I Believe That Patience Can Be Taught

Ellis - Santa Monica, California
Entered on June 17, 2008

I believe in yarn. Balls of yarn, different colors, textures, widths, softness, and materials. When I’m bored it’s not a book that I pick up, it’s not the TV I turn on, and it’s not a place that I go to. It’s crocheting that hooks me, knitting that occupies my boredom, turning it into joy.

When I was nine years old my mom’s friend gave me a crochet hook and a ball of yarn, then she taught me how to crochet. I can remember struggling at first, but after a few days of practice I began to get the hang of things. Eventually, day by day, I got better; I was able to whip through making potholders and scarves like the rest of them. It’s almost another nine years later and I can still remember how to crochet. It’s one of those hobbies that have stuck with me, something I enjoy greatly. When ever I get the chance I’m crocheting or knitting (which I picked shortly after).

I believe in yarn. I believe in crocheting. I believe in knitting. I believe in chain stitches, single crochets, and double crochets. I believe in casting off, pearling or not pearling. I believe in yarn as a material thing and crocheting and knitting as entertainment. The time and effort put into each hat, scarf, and blanket made teaches patience, that not all things come easily. In today’s society people can’t even wait in line to get a cup of coffee, let alone spend hours — stitch after stitch — until hundreds of stitches makeup a scarf. It’s no wonder that in a society based on quick fixes and speedy checkouts that I can come to appreciate the little things, the patience I have learned, that it’s okay to wait an extra few minutes in line while someone counts out their change to checkout.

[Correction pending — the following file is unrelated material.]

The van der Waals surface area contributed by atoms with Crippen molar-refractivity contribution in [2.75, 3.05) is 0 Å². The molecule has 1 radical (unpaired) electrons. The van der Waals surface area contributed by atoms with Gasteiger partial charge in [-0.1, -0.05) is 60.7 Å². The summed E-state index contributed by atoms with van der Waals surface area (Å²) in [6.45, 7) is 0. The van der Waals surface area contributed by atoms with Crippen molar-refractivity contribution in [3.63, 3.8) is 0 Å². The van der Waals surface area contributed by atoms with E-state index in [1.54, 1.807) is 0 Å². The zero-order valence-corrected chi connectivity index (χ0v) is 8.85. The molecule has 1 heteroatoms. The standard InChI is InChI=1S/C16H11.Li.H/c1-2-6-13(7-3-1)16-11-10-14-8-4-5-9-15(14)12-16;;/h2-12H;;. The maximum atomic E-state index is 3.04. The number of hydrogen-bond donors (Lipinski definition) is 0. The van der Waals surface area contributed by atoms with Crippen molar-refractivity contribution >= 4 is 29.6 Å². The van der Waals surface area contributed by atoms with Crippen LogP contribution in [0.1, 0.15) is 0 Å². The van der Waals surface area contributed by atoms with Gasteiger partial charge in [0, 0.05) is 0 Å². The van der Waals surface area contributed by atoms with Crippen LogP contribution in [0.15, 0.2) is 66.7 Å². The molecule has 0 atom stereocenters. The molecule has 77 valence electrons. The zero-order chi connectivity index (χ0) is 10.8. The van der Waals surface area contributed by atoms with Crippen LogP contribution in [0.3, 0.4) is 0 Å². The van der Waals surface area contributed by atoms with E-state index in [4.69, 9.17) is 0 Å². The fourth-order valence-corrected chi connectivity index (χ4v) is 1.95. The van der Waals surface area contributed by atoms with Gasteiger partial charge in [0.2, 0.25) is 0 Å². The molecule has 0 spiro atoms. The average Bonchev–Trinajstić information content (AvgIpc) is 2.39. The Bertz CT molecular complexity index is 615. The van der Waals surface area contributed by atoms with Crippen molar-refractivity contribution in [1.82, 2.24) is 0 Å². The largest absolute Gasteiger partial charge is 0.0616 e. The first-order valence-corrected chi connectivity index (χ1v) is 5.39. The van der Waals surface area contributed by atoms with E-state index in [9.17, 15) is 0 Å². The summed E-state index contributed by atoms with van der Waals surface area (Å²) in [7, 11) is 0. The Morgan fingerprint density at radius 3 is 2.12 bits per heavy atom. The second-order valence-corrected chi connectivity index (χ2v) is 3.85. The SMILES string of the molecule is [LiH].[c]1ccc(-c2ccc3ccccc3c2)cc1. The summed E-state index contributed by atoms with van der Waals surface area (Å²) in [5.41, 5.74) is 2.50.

Using yarn to make things that I have given to people has helped me understand the time it takes to make something from my own two hands. It has taught me that sometimes a hand made gift, like the knit maroon beanie that I made in my friend’s favorite color, is better than a Gap gift card someone could have bought at the store. I now know that a simple hobby involving yarn can have a function, besides an escape from boredom, it can show someone you care, that you took the time out of a busy day to pull out some yarn and make something unique – just for them. No matter what the pattern, design, or yarn used, the thing made was unique, unlike any other, and could never be duplicated.

Many believe that crocheting and knitting are for old ladies that sit in rocking chairs all day, but I believe yarn, crocheting, and knitting are for anyone and everyone. Everyone who dares to should pick up a hook and some needles, tackle two long sticks or a bright pink hook and see if they have the patience.